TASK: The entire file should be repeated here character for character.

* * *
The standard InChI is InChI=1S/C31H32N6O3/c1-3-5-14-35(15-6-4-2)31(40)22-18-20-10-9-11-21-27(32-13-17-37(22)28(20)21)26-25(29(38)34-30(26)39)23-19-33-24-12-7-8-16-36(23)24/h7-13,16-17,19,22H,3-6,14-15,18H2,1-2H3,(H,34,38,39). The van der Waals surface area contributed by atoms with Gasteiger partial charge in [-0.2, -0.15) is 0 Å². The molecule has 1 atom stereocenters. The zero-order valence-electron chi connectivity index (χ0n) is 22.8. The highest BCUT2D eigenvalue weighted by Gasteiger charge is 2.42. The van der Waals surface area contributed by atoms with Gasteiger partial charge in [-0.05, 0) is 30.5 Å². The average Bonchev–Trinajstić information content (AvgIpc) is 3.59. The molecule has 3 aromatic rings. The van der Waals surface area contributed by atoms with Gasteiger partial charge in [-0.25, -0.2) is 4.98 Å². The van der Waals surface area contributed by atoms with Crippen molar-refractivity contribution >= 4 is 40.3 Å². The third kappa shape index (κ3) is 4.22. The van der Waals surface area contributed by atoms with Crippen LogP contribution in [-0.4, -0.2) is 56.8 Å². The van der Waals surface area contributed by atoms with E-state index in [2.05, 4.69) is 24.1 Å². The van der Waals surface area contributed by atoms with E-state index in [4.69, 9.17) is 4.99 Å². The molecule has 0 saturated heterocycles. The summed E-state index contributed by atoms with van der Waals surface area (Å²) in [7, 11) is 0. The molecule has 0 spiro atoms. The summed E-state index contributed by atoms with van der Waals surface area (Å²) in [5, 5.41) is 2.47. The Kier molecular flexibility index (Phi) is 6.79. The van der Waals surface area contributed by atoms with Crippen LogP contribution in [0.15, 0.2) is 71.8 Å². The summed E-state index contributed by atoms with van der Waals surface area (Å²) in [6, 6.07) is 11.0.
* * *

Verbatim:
The standard InChI is InChI=1S/C31H32N6O3/c1-3-5-14-35(15-6-4-2)31(40)22-18-20-10-9-11-21-27(32-13-17-37(22)28(20)21)26-25(29(38)34-30(26)39)23-19-33-24-12-7-8-16-36(23)24/h7-13,16-17,19,22H,3-6,14-15,18H2,1-2H3,(H,34,38,39). The van der Waals surface area contributed by atoms with Gasteiger partial charge in [-0.2, -0.15) is 0 Å². The molecule has 1 atom stereocenters. The zero-order valence-electron chi connectivity index (χ0n) is 22.8. The highest BCUT2D eigenvalue weighted by Gasteiger charge is 2.42. The van der Waals surface area contributed by atoms with Gasteiger partial charge in [-0.05, 0) is 30.5 Å². The average Bonchev–Trinajstić information content (AvgIpc) is 3.59. The molecule has 3 aromatic rings. The van der Waals surface area contributed by atoms with Gasteiger partial charge in [-0.25, -0.2) is 4.98 Å². The van der Waals surface area contributed by atoms with Crippen molar-refractivity contribution >= 4 is 40.3 Å². The third kappa shape index (κ3) is 4.22. The van der Waals surface area contributed by atoms with Crippen LogP contribution in [-0.4, -0.2) is 56.8 Å². The van der Waals surface area contributed by atoms with E-state index in [2.05, 4.69) is 24.1 Å². The van der Waals surface area contributed by atoms with E-state index in [4.69, 9.17) is 4.99 Å². The molecule has 0 saturated heterocycles. The summed E-state index contributed by atoms with van der Waals surface area (Å²) in [7, 11) is 0. The molecule has 0 spiro atoms. The summed E-state index contributed by atoms with van der Waals surface area (Å²) in [5, 5.41) is 2.47. The Kier molecular flexibility index (Phi) is 6.79. The van der Waals surface area contributed by atoms with Crippen LogP contribution in [0.15, 0.2) is 71.8 Å². The summed E-state index contributed by atoms with van der Waals surface area (Å²) in [6, 6.07) is 11.0.